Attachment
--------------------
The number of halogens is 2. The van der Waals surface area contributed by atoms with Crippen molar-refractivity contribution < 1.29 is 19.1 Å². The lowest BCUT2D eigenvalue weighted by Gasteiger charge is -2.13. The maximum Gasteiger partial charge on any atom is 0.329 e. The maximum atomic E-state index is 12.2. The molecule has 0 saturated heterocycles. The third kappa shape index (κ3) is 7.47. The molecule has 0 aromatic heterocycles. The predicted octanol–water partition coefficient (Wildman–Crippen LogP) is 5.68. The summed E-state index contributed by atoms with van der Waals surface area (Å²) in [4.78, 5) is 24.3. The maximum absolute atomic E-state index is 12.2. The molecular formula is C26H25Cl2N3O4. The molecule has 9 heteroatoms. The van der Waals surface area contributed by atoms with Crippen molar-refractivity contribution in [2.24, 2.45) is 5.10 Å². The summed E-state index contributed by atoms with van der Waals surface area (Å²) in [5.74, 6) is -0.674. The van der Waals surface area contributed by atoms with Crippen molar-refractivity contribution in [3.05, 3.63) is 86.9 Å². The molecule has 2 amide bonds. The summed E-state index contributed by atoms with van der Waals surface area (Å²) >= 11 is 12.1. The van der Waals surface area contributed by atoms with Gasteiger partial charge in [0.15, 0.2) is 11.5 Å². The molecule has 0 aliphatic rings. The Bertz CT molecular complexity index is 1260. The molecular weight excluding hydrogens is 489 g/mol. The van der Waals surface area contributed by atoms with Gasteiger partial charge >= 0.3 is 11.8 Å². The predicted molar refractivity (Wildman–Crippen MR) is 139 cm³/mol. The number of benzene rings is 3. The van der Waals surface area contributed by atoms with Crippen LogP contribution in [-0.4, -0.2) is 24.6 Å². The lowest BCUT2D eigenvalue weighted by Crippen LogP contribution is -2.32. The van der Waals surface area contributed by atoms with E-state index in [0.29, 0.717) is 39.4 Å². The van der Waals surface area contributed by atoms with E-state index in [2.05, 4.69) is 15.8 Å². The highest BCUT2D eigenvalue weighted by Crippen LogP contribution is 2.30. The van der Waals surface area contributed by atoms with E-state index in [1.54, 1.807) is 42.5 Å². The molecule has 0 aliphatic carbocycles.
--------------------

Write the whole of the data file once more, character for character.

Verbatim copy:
The number of halogens is 2. The van der Waals surface area contributed by atoms with Crippen molar-refractivity contribution < 1.29 is 19.1 Å². The lowest BCUT2D eigenvalue weighted by Gasteiger charge is -2.13. The maximum Gasteiger partial charge on any atom is 0.329 e. The maximum atomic E-state index is 12.2. The molecule has 0 saturated heterocycles. The third kappa shape index (κ3) is 7.47. The molecule has 0 aromatic heterocycles. The predicted octanol–water partition coefficient (Wildman–Crippen LogP) is 5.68. The summed E-state index contributed by atoms with van der Waals surface area (Å²) in [4.78, 5) is 24.3. The maximum absolute atomic E-state index is 12.2. The molecular formula is C26H25Cl2N3O4. The molecule has 9 heteroatoms. The van der Waals surface area contributed by atoms with Crippen molar-refractivity contribution in [2.24, 2.45) is 5.10 Å². The summed E-state index contributed by atoms with van der Waals surface area (Å²) in [5.74, 6) is -0.674. The van der Waals surface area contributed by atoms with Crippen molar-refractivity contribution in [3.05, 3.63) is 86.9 Å². The molecule has 2 amide bonds. The summed E-state index contributed by atoms with van der Waals surface area (Å²) >= 11 is 12.1. The van der Waals surface area contributed by atoms with Gasteiger partial charge in [0.15, 0.2) is 11.5 Å². The molecule has 0 aliphatic rings. The Bertz CT molecular complexity index is 1260. The molecular weight excluding hydrogens is 489 g/mol. The van der Waals surface area contributed by atoms with Gasteiger partial charge >= 0.3 is 11.8 Å². The predicted molar refractivity (Wildman–Crippen MR) is 139 cm³/mol. The number of benzene rings is 3. The van der Waals surface area contributed by atoms with Crippen LogP contribution in [-0.4, -0.2) is 24.6 Å². The lowest BCUT2D eigenvalue weighted by Crippen LogP contribution is -2.32. The van der Waals surface area contributed by atoms with E-state index in [0.29, 0.717) is 39.4 Å². The van der Waals surface area contributed by atoms with E-state index in [2.05, 4.69) is 15.8 Å². The highest BCUT2D eigenvalue weighted by Crippen LogP contribution is 2.30. The van der Waals surface area contributed by atoms with E-state index in [1.54, 1.807) is 42.5 Å². The molecule has 0 aliphatic carbocycles.